(Salzburg Festival 2006 production of Idomeneo)

What has been your most memorable experience at Lyric so far?

I met the love of my life at Lyric! Dan Pyne, a software salesman by day, supernumerary occasionally by night, walked into our first staging rehearsal of Lohengrin, and I was thrilled to be placed near him in the opening scene. It gave me the chance to strike up a conversation and we've been going strong ever since. (McCord and Pyne pictured right.)

What is the most outrageous costume you've worn on stage?

Probably the witches in Macbeth. In fact, the costumes were so crazy, with all these dangling pieces, that one chorister accidentally performed the first scene with a bra caught on her costume. No one noticed it until we were back up in the dressing room! We had a good laugh about that one!

(Kimberly McCord and her fellow witches having fun at Lyric, both on stage and off. Top photo: the witches on stage. McCord is third from left; Bottom left: Fire witches Laurie Seely Vassalli, McCord, Nina Heebink (the chorister with the "wardrobe malfunction") and Carla Janzen; Bottom right: The three types of witches, Snake, Earth, Fire. L-R Rachel Crim-Holzhausen, McCord, Desiree Hassler, and Pamela Williams.)

What do you enjoy most about being in the Chorus?

I consider it a great privilege to dedicate my energy to singing. Working diligently on giving fresh expression to classic stories of human experience is a deeply rewarding way to earn a living.

When you're not a Lyric, what are some of your hobbies or other projects?

 I enjoy creating things that are more concrete than sound waves! I am a serious cook, I do lots of different crafts, from sewing to embroidery to crochet, and I also love home renovation projects. 

What do you love most about living in Chicago?

The diversity of people.

And a few fun questions:

Do you have a go-to karaoke song?

Anything by Heart

 

("Barracuda" from 1977)

Who is your favorite singer?

Margaret Price

 

What is your favorite opera?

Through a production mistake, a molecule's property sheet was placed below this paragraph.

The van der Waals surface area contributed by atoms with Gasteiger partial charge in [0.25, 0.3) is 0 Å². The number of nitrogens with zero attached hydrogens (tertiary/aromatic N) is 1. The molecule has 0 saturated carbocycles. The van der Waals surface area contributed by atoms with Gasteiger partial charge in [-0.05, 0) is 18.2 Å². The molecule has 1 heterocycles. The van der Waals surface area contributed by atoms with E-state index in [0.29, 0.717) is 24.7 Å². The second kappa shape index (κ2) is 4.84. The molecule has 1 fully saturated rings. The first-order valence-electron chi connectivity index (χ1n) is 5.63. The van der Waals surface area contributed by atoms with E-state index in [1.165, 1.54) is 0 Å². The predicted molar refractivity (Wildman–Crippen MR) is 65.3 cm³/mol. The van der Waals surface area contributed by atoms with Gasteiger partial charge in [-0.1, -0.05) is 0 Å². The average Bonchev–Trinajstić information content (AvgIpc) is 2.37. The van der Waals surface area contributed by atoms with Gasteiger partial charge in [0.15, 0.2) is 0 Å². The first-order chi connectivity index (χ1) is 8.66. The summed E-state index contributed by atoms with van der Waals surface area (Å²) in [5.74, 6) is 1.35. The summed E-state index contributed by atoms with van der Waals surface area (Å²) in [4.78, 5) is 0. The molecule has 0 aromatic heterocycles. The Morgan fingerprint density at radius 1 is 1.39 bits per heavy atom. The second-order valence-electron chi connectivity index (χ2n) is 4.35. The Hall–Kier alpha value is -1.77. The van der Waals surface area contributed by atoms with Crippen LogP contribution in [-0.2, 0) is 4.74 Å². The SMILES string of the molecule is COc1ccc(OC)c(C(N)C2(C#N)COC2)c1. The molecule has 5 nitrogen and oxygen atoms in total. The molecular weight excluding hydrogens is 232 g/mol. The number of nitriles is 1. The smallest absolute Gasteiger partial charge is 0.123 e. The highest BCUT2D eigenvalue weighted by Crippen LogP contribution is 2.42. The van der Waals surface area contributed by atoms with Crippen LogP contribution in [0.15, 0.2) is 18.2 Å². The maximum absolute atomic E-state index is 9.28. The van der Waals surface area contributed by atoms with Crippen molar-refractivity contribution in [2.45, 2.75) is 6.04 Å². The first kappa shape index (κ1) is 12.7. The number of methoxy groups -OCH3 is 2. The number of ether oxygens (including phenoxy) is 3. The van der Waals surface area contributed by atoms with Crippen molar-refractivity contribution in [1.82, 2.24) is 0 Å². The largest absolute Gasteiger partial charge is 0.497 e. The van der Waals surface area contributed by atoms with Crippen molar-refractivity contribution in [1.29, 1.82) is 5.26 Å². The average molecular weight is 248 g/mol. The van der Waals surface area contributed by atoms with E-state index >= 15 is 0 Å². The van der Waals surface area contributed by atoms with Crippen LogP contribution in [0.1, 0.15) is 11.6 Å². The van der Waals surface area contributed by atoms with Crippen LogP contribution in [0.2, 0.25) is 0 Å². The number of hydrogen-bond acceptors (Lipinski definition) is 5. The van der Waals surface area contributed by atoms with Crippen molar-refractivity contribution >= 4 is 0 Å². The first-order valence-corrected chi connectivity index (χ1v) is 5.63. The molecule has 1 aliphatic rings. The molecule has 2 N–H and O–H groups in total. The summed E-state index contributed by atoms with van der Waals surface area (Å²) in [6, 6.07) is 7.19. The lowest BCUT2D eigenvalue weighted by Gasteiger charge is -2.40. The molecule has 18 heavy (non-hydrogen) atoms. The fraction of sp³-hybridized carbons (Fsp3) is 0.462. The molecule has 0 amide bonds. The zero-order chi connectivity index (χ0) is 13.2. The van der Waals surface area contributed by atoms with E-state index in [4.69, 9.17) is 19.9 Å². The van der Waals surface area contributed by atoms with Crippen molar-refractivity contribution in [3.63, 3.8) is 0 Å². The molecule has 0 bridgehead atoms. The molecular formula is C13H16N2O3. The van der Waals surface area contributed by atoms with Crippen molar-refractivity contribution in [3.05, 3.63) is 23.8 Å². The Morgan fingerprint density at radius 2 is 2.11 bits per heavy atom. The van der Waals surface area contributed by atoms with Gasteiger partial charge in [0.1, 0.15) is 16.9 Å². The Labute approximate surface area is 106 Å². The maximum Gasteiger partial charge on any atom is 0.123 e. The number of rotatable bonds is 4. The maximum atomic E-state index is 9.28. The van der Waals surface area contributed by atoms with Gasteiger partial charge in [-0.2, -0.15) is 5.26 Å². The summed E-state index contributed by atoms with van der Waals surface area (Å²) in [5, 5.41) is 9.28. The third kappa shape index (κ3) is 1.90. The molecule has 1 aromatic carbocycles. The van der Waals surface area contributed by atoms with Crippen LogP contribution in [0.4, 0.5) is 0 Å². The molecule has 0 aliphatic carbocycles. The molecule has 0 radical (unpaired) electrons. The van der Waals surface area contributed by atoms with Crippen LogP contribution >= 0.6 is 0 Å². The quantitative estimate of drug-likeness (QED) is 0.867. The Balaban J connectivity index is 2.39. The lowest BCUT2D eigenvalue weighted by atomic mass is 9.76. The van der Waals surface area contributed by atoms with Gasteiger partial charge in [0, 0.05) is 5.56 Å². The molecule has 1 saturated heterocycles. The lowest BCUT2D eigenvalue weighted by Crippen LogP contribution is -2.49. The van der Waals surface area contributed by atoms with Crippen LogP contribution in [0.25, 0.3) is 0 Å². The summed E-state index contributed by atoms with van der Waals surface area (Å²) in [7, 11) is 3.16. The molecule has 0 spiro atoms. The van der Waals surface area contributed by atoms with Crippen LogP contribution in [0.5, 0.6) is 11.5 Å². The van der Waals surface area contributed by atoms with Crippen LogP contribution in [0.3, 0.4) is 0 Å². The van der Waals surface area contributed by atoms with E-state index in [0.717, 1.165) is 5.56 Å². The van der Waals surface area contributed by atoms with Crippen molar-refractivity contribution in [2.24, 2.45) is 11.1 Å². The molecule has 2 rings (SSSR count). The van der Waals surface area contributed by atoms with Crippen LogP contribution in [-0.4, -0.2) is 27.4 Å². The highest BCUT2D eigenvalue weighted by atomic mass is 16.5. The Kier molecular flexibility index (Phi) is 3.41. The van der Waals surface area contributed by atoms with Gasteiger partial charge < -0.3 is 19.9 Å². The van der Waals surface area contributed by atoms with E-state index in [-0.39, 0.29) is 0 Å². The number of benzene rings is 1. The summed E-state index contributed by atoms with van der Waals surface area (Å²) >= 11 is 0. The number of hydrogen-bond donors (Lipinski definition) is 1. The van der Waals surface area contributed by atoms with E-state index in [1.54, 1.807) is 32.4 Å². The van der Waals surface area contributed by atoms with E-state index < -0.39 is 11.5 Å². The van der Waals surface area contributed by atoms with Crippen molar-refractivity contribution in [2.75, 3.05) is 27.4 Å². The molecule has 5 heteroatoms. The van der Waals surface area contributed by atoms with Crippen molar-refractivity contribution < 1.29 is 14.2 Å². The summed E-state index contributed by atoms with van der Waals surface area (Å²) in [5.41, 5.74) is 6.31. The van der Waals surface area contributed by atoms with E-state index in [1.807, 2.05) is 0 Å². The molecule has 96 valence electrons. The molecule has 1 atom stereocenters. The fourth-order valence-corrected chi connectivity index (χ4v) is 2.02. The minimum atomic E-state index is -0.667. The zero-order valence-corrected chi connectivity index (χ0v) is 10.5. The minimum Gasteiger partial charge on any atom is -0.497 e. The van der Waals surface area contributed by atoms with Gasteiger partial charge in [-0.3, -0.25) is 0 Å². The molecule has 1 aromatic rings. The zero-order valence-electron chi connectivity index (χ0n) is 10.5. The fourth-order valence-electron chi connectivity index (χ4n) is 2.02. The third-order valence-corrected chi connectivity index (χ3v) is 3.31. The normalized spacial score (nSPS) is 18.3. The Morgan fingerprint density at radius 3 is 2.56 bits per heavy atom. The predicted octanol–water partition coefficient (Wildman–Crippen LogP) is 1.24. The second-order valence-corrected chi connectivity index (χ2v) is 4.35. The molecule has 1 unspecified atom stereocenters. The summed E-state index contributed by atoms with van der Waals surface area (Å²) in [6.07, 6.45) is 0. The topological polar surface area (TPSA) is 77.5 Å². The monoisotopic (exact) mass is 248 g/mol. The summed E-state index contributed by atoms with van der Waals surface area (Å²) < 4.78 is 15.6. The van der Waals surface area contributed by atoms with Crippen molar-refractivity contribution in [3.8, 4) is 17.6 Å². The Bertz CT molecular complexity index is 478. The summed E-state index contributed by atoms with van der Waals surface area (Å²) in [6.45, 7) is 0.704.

Don Giovanni

 

(Royal Opera House 2014 production of Don Giovanni)

And what is your favorite musical?

South Pacific

 

(Live performance from the 2008 Tony Awards of Lincoln Center Theater's production)

Photos courtesy Kimberly McCord

(Lyric Opera of Chicago does not own copyrights to any of the above videos.)

 

An Insider's Guide to PORGY AND BESS

Everything you need to know about Lyric's upcoming production of Gershwin's Porgy and Bess (on stage November 17-December 20): video and audio previews, articles, photos, and more.

"Summertime, and the livin' is easy …" With iconic songs that have become jazz and pop standards, Porgy and Bess (on stage from November 17-December 20) is filled with some of George Gershwin's most beloved music. See the iconic American opera in this sumptuous production that brings the colorful characters of Catfish Row to life. Eric Owens stars as Porgy, the good man with a heart of gold who would do anything for the troubled Bess (Adina Aaron). But, when tempted by a former love and her drug addiction, can she remain true to him?

Porgy and Bess also stars Jermaine Smith (Sportin' Life), Eric Greene (Crown), and Hlengiwe Mkhwanazi (Clara). The production is directed by Francesca Zambello and conducted by Ward Stare

Video previews featuring Porgy and Bess star Eric Owens

 

Get to know Eric Owens in this "Patter Up!"

 

Owens talks about his role as a Lyric Unlimited Community Ambassador.